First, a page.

Welcome to the broadband and cable news roundup, T.G.I.F. edition.
About 60 percent of qualified homes in the Google Fiber footprint in the Kansas City region are interested in the service, which features a US$70 per month 1Gbit/s broadband offering and a pay-TV package, according to a survey by Ideas & Solutions! Inc., a firm run by cable vet Glen Friedman. The study notes that about 30 percent of potential subscribers in eligible "fiberhoods" (areas with 250 to 1,500 households) have ponied up the $10 pre-registration fee. Historically so-called pay-TV "overbuilders" penetrate about one-third of the market over time, but Google Fiber's national cache coupled with its grass-roots marketing efforts and demand-based construction approach has created an early level of interest that's "unprecedented," says Friedman, who's late of DirecTV Group Inc. and Time Warner Cable Inc. The survey did find one area of concern with Google Fiber -- that some consumers are worried they won't get all their favorite channels. Of those that did pay to pre-register, 40 percent intends to get broadband from Google Fiber, but get TV service from another supplier. The survey comprised 532 interviews with consumers in Kansas City fiberhoods aged 18 to 74, and another 771 that were conducted nationwide for "benchmarking purposes" for parts of the survey that sized up the perception of the Google Fiber brand. (See Google Preps Its New Year Fiber Flow and Google Fiber Starts to Hook Up Customers.)
Motorola Mobility LLC's behind a new six-tuner, 1-terabyte video media server for Verizon Communications Inc. FiOS TV that will serve as a high-end whole-home DVR that will also run HTML5-based apps and the "leanback" YouTube app tailored for TV screens. That device, called the The VMS1100, should be arriving "soon," reports ZatzNotFunny, noting that the companion box, dubbed the IPC1100, will connect to the VMS1100 via MoCA are is on its way to Energy Star certification testing.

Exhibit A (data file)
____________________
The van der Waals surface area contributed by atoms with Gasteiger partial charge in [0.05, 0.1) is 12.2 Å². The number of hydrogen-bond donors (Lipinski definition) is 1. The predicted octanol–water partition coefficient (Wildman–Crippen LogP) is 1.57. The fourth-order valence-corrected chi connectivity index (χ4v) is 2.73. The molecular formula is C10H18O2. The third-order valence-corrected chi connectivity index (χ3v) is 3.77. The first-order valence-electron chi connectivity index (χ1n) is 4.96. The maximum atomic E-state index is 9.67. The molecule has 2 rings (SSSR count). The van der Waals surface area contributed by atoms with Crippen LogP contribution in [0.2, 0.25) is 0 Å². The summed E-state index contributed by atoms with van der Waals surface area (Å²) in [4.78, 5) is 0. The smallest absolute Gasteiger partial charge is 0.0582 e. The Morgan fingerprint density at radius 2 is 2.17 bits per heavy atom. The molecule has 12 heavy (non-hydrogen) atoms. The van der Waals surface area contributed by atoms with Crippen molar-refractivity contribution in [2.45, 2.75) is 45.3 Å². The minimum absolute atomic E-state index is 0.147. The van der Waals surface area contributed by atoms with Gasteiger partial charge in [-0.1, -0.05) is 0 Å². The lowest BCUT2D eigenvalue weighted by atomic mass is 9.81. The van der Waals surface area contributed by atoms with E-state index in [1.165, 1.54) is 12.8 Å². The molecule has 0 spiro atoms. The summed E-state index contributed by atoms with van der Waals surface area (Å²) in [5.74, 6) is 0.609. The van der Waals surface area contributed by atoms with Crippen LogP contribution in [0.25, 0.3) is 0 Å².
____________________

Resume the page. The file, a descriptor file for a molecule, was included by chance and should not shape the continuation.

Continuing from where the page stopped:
Liberty Global Inc.'s UPC Nederland unit has added 21 new apps, including Facebook and Moodlounge (funky screensavers), to its IP-connected Horizon gateway/service.
A Gizmodo editor is not impressed with the demo it saw of Netflix Inc.'s new Super HD content, which is being made available only to ISPs that hook into company's private content delivery network (CDN). "The video's drab colors are bland and boring. The content is grainy and cold compared to the awesome beauty UHD TVs are capable of," the reviewer wrote. According to Netflix, Super HD requires an Internet connection with at least 5Mbit/s download, and 7Mbit/s "for our highest available video quality." (See Netflix Connects With Cablevision.)
CableLabs confirmed a report by Multichannel News that it has hired Wayne Surdam as VP of communications. Surdam, a former Hewlett-Packard Co. exec, rejoins Phil McKinney, another ex-HP'er who was named president and CEO of CableLabs last June. Surdam, who started on Jan. 1, is based in Silicon Valley. CableLabs is headquartered in Louisville, Colo., but is in the process of relocating its small San Francisco facility to a larger one in Silicon Valley, which will house its expanded "innovation team" and an initiative aimed at strengthening cable's ties with the region's tech startups. (See CableLabs Sets Its Sights on Silicon Valley.)